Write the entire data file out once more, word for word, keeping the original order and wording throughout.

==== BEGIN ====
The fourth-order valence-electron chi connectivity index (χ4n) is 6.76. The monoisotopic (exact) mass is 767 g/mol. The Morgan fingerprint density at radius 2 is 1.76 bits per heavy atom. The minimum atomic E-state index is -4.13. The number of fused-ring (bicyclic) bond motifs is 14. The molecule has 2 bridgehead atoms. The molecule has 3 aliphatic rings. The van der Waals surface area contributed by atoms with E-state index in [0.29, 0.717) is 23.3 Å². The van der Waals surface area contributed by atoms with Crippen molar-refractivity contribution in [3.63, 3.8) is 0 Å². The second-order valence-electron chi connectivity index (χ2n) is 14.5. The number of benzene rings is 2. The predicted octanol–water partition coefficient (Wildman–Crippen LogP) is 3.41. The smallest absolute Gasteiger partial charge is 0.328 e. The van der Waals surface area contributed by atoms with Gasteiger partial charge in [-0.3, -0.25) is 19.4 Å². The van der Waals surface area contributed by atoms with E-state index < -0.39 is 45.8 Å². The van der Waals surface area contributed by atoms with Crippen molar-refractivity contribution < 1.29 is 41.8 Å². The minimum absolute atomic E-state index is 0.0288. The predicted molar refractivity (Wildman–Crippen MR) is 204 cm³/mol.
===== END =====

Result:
The fourth-order valence-electron chi connectivity index (χ4n) is 6.76. The monoisotopic (exact) mass is 767 g/mol. The Morgan fingerprint density at radius 2 is 1.76 bits per heavy atom. The minimum atomic E-state index is -4.13. The number of fused-ring (bicyclic) bond motifs is 14. The molecule has 2 bridgehead atoms. The molecule has 3 aliphatic rings. The van der Waals surface area contributed by atoms with E-state index in [0.29, 0.717) is 23.3 Å². The van der Waals surface area contributed by atoms with Crippen molar-refractivity contribution in [3.63, 3.8) is 0 Å². The second-order valence-electron chi connectivity index (χ2n) is 14.5. The number of benzene rings is 2. The predicted octanol–water partition coefficient (Wildman–Crippen LogP) is 3.41. The smallest absolute Gasteiger partial charge is 0.328 e. The van der Waals surface area contributed by atoms with Gasteiger partial charge in [-0.3, -0.25) is 19.4 Å². The van der Waals surface area contributed by atoms with E-state index < -0.39 is 45.8 Å². The van der Waals surface area contributed by atoms with Crippen molar-refractivity contribution < 1.29 is 41.8 Å². The minimum absolute atomic E-state index is 0.0288. The predicted molar refractivity (Wildman–Crippen MR) is 204 cm³/mol.